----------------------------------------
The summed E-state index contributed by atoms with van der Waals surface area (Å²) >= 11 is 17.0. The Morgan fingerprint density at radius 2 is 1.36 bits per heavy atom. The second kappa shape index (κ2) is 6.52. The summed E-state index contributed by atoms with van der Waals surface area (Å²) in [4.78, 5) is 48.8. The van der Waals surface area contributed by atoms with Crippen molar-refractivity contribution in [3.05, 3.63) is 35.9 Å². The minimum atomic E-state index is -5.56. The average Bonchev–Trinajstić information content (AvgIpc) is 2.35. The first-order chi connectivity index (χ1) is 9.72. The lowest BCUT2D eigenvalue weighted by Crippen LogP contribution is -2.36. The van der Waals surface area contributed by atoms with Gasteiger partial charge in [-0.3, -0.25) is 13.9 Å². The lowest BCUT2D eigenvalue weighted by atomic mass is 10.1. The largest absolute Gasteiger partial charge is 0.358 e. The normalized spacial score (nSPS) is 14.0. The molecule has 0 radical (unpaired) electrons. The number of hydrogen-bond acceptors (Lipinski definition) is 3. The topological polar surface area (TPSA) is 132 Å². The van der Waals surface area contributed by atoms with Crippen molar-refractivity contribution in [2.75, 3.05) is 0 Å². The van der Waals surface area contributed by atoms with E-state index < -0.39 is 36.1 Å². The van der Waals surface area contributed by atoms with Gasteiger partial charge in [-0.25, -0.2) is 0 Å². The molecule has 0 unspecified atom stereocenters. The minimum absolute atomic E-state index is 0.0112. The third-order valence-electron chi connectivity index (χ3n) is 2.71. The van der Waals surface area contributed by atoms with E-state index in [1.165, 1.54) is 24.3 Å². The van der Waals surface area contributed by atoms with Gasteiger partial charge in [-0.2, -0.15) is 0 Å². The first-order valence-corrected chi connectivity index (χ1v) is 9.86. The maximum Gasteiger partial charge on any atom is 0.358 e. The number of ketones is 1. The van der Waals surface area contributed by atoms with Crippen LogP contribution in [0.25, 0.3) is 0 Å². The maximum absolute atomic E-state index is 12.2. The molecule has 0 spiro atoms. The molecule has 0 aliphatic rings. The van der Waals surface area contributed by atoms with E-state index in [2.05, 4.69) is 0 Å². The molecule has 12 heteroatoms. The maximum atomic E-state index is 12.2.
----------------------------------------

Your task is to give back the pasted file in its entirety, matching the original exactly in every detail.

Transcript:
The summed E-state index contributed by atoms with van der Waals surface area (Å²) >= 11 is 17.0. The Morgan fingerprint density at radius 2 is 1.36 bits per heavy atom. The second kappa shape index (κ2) is 6.52. The summed E-state index contributed by atoms with van der Waals surface area (Å²) in [4.78, 5) is 48.8. The van der Waals surface area contributed by atoms with Crippen molar-refractivity contribution in [3.05, 3.63) is 35.9 Å². The minimum atomic E-state index is -5.56. The average Bonchev–Trinajstić information content (AvgIpc) is 2.35. The first-order chi connectivity index (χ1) is 9.72. The lowest BCUT2D eigenvalue weighted by Crippen LogP contribution is -2.36. The van der Waals surface area contributed by atoms with Gasteiger partial charge in [-0.3, -0.25) is 13.9 Å². The lowest BCUT2D eigenvalue weighted by atomic mass is 10.1. The largest absolute Gasteiger partial charge is 0.358 e. The normalized spacial score (nSPS) is 14.0. The molecule has 0 radical (unpaired) electrons. The number of hydrogen-bond acceptors (Lipinski definition) is 3. The topological polar surface area (TPSA) is 132 Å². The van der Waals surface area contributed by atoms with Crippen molar-refractivity contribution in [2.75, 3.05) is 0 Å². The van der Waals surface area contributed by atoms with E-state index < -0.39 is 36.1 Å². The van der Waals surface area contributed by atoms with Gasteiger partial charge in [-0.25, -0.2) is 0 Å². The molecule has 0 unspecified atom stereocenters. The minimum absolute atomic E-state index is 0.0112. The third-order valence-electron chi connectivity index (χ3n) is 2.71. The van der Waals surface area contributed by atoms with E-state index in [1.165, 1.54) is 24.3 Å². The van der Waals surface area contributed by atoms with Gasteiger partial charge in [-0.2, -0.15) is 0 Å². The first-order valence-corrected chi connectivity index (χ1v) is 9.86. The maximum Gasteiger partial charge on any atom is 0.358 e. The number of ketones is 1. The van der Waals surface area contributed by atoms with Crippen LogP contribution in [0.25, 0.3) is 0 Å². The maximum absolute atomic E-state index is 12.2. The molecule has 0 spiro atoms. The molecule has 0 aliphatic rings. The van der Waals surface area contributed by atoms with E-state index in [2.05, 4.69) is 0 Å². The molecule has 12 heteroatoms. The maximum atomic E-state index is 12.2.